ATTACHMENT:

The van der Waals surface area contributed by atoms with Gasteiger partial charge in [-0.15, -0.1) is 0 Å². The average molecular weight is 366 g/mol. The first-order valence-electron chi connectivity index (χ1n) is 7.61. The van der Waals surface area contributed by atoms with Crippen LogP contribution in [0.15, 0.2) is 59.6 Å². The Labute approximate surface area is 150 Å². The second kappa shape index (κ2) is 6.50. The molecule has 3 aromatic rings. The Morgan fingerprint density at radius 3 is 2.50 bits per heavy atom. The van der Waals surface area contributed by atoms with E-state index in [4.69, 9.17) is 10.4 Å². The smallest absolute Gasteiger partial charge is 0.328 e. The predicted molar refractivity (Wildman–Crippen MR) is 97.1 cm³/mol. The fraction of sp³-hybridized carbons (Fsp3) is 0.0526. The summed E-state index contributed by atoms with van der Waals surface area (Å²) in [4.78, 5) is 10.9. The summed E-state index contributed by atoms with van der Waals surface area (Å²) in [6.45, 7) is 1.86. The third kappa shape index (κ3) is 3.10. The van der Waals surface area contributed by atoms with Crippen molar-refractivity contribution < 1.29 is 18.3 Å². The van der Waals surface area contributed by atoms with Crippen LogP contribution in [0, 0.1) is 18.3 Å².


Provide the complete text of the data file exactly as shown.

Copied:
The van der Waals surface area contributed by atoms with Gasteiger partial charge in [-0.15, -0.1) is 0 Å². The average molecular weight is 366 g/mol. The first-order valence-electron chi connectivity index (χ1n) is 7.61. The van der Waals surface area contributed by atoms with Crippen LogP contribution in [0.15, 0.2) is 59.6 Å². The Labute approximate surface area is 150 Å². The second kappa shape index (κ2) is 6.50. The molecule has 3 aromatic rings. The Morgan fingerprint density at radius 3 is 2.50 bits per heavy atom. The van der Waals surface area contributed by atoms with E-state index in [4.69, 9.17) is 10.4 Å². The smallest absolute Gasteiger partial charge is 0.328 e. The predicted molar refractivity (Wildman–Crippen MR) is 97.1 cm³/mol. The fraction of sp³-hybridized carbons (Fsp3) is 0.0526. The summed E-state index contributed by atoms with van der Waals surface area (Å²) in [4.78, 5) is 10.9. The summed E-state index contributed by atoms with van der Waals surface area (Å²) in [6.45, 7) is 1.86. The third kappa shape index (κ3) is 3.10. The van der Waals surface area contributed by atoms with Crippen molar-refractivity contribution < 1.29 is 18.3 Å². The van der Waals surface area contributed by atoms with Crippen LogP contribution in [0, 0.1) is 18.3 Å².